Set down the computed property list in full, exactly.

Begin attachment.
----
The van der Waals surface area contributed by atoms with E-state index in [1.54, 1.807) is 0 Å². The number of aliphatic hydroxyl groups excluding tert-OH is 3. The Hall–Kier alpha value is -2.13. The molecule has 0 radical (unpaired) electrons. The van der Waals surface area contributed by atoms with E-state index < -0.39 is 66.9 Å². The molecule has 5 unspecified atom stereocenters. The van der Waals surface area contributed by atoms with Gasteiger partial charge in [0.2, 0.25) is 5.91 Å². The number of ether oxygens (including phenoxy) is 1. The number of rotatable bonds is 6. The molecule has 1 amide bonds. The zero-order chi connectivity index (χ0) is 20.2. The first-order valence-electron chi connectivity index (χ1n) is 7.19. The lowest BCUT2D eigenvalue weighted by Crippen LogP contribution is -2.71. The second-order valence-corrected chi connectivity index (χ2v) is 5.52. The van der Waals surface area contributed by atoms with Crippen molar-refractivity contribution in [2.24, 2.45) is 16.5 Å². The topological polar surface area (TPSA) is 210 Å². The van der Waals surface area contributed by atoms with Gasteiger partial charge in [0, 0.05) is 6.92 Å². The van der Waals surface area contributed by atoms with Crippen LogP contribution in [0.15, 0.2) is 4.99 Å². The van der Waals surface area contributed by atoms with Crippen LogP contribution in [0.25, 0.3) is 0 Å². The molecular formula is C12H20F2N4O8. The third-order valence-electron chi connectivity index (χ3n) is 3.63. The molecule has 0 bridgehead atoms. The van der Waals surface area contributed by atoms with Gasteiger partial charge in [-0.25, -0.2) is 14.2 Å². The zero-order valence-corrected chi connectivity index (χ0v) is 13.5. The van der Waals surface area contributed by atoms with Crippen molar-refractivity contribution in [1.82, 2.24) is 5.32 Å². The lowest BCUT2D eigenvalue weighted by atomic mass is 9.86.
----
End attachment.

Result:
The van der Waals surface area contributed by atoms with E-state index in [1.54, 1.807) is 0 Å². The number of aliphatic hydroxyl groups excluding tert-OH is 3. The Hall–Kier alpha value is -2.13. The molecule has 0 radical (unpaired) electrons. The van der Waals surface area contributed by atoms with E-state index < -0.39 is 66.9 Å². The molecule has 5 unspecified atom stereocenters. The van der Waals surface area contributed by atoms with Gasteiger partial charge in [0.2, 0.25) is 5.91 Å². The number of ether oxygens (including phenoxy) is 1. The number of rotatable bonds is 6. The molecule has 1 amide bonds. The zero-order chi connectivity index (χ0) is 20.2. The first-order valence-electron chi connectivity index (χ1n) is 7.19. The lowest BCUT2D eigenvalue weighted by Crippen LogP contribution is -2.71. The second-order valence-corrected chi connectivity index (χ2v) is 5.52. The van der Waals surface area contributed by atoms with Crippen molar-refractivity contribution in [2.24, 2.45) is 16.5 Å². The topological polar surface area (TPSA) is 210 Å². The van der Waals surface area contributed by atoms with Gasteiger partial charge in [0, 0.05) is 6.92 Å². The van der Waals surface area contributed by atoms with Crippen LogP contribution in [0.15, 0.2) is 4.99 Å². The van der Waals surface area contributed by atoms with Crippen LogP contribution in [0.25, 0.3) is 0 Å². The molecular formula is C12H20F2N4O8. The third-order valence-electron chi connectivity index (χ3n) is 3.63. The molecule has 0 bridgehead atoms. The van der Waals surface area contributed by atoms with Gasteiger partial charge in [-0.25, -0.2) is 14.2 Å². The zero-order valence-corrected chi connectivity index (χ0v) is 13.5. The van der Waals surface area contributed by atoms with Crippen molar-refractivity contribution in [1.82, 2.24) is 5.32 Å². The lowest BCUT2D eigenvalue weighted by atomic mass is 9.86.